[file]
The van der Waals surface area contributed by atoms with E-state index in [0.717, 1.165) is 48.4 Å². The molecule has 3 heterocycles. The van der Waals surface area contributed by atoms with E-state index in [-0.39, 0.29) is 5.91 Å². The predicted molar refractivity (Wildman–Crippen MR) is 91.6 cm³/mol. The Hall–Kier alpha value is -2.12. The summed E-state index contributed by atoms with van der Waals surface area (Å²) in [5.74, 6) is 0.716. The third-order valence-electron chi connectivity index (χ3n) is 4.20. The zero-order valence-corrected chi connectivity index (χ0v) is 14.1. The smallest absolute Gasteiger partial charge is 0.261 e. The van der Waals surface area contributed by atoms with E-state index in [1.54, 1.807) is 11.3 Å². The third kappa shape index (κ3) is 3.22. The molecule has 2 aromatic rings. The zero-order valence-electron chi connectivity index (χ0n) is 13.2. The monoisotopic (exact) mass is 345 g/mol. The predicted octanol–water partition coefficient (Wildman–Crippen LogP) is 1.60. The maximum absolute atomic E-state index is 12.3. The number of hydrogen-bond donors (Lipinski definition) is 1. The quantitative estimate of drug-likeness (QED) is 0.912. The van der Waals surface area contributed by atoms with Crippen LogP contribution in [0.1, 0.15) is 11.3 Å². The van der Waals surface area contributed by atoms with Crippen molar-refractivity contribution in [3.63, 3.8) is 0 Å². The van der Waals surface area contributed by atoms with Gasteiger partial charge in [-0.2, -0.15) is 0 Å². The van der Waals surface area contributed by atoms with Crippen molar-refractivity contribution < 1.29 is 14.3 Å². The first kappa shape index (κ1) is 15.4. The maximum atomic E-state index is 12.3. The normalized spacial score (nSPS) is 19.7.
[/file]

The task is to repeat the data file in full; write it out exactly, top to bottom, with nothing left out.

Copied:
The van der Waals surface area contributed by atoms with E-state index in [0.717, 1.165) is 48.4 Å². The molecule has 3 heterocycles. The van der Waals surface area contributed by atoms with E-state index in [-0.39, 0.29) is 5.91 Å². The predicted molar refractivity (Wildman–Crippen MR) is 91.6 cm³/mol. The Hall–Kier alpha value is -2.12. The summed E-state index contributed by atoms with van der Waals surface area (Å²) in [5.74, 6) is 0.716. The third-order valence-electron chi connectivity index (χ3n) is 4.20. The zero-order valence-corrected chi connectivity index (χ0v) is 14.1. The smallest absolute Gasteiger partial charge is 0.261 e. The van der Waals surface area contributed by atoms with E-state index in [1.54, 1.807) is 11.3 Å². The third kappa shape index (κ3) is 3.22. The molecule has 2 aromatic rings. The zero-order valence-electron chi connectivity index (χ0n) is 13.2. The monoisotopic (exact) mass is 345 g/mol. The predicted octanol–water partition coefficient (Wildman–Crippen LogP) is 1.60. The maximum absolute atomic E-state index is 12.3. The number of hydrogen-bond donors (Lipinski definition) is 1. The quantitative estimate of drug-likeness (QED) is 0.912. The van der Waals surface area contributed by atoms with Crippen LogP contribution in [0.1, 0.15) is 11.3 Å². The van der Waals surface area contributed by atoms with Crippen molar-refractivity contribution in [3.63, 3.8) is 0 Å². The van der Waals surface area contributed by atoms with Gasteiger partial charge in [-0.2, -0.15) is 0 Å². The van der Waals surface area contributed by atoms with Crippen molar-refractivity contribution < 1.29 is 14.3 Å². The first kappa shape index (κ1) is 15.4. The maximum atomic E-state index is 12.3. The normalized spacial score (nSPS) is 19.7.